Domestic content requirements are particularly important for investment in manufacturing in countries at intermediate stages of industrialization, notably in automotive and electronics industries – the two key sectors where they were successfully applied in East Asia.  Most industries of EDEs linked to international production networks have high import content in technology-intensive parts and components while their domestic value-added mainly consists of wages paid to local workers. Raising domestic content would not only improve the balance of payments but also constitute an important step in industrial upgrading. Restrictions over domestic content requirements would thus limit transfer of technology and import-substitution in industries linked to international production networks.

However, TRIMs provisions leave certain flexibilities that could allow EDEs to make room to move in order to increase benefits from FDI. First, the domestic content of industrial production by TNCs is not independent of the tariff regime. Other things being equal, low tariffs and high duty drawbacks encourage high import content.  Thus, it should be possible to use tariffs as a substitute for quantity restrictions over imports by TNCs when they are unbound in the WTO or bound at sufficiently high levels. Similarly, in resource-rich countries, export taxes can be used to discourage exports of unprocessed minerals and agricultural commodities as long as they continue to remain unrestricted by the WTO regime.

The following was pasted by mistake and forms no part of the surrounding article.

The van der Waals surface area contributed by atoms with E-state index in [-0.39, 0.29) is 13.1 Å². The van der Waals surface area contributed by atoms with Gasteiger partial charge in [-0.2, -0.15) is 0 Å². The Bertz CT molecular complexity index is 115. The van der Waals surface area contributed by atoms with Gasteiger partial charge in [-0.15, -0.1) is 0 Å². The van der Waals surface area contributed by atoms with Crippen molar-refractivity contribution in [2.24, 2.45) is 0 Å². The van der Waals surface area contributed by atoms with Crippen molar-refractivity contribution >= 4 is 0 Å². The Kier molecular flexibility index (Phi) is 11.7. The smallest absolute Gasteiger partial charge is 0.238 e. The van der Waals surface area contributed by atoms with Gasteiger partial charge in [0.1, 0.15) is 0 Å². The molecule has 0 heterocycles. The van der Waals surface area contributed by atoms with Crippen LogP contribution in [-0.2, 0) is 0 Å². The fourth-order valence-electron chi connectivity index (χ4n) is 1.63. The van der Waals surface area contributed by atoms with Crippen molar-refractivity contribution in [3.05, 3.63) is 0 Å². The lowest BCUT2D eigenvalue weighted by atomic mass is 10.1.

Second, as long as there are no commitments for unrestricted market access to foreign investors, the constraints imposed by the TRIMs Agreement could be overcome by tying the entry of foreign investors to the production of particular goods. For instance, a foreign enterprise may be issued a licence for an automotive assembly plant only if it simultaneously establishes a plant to produce engines, gearboxes or electronic components used in cars. Similarly, licences for a computer assembly plant can be tied to the establishment of a plant for producing integrated circuits and chips. Such measures would raise domestic value-added and net export earnings of TNCs and would not contravene the provisions of the TRIMs Agreement.

Third, export performance requirements can be used without linking them to imports by investors as part of entry conditions for foreign enterprises. This would not contravene the TRIMs Agreement since it would not be restricting trade (Bora, 2002, p. 177).  Finally, the TRIMs regime does not restrict governments in demanding joint ventures with local enterprises or local ownership of a certain proportion of the equity of foreign enterprises. In reality, many of these conditions appear to be used widely by industrial countries in one form or another (Weiss, 2005).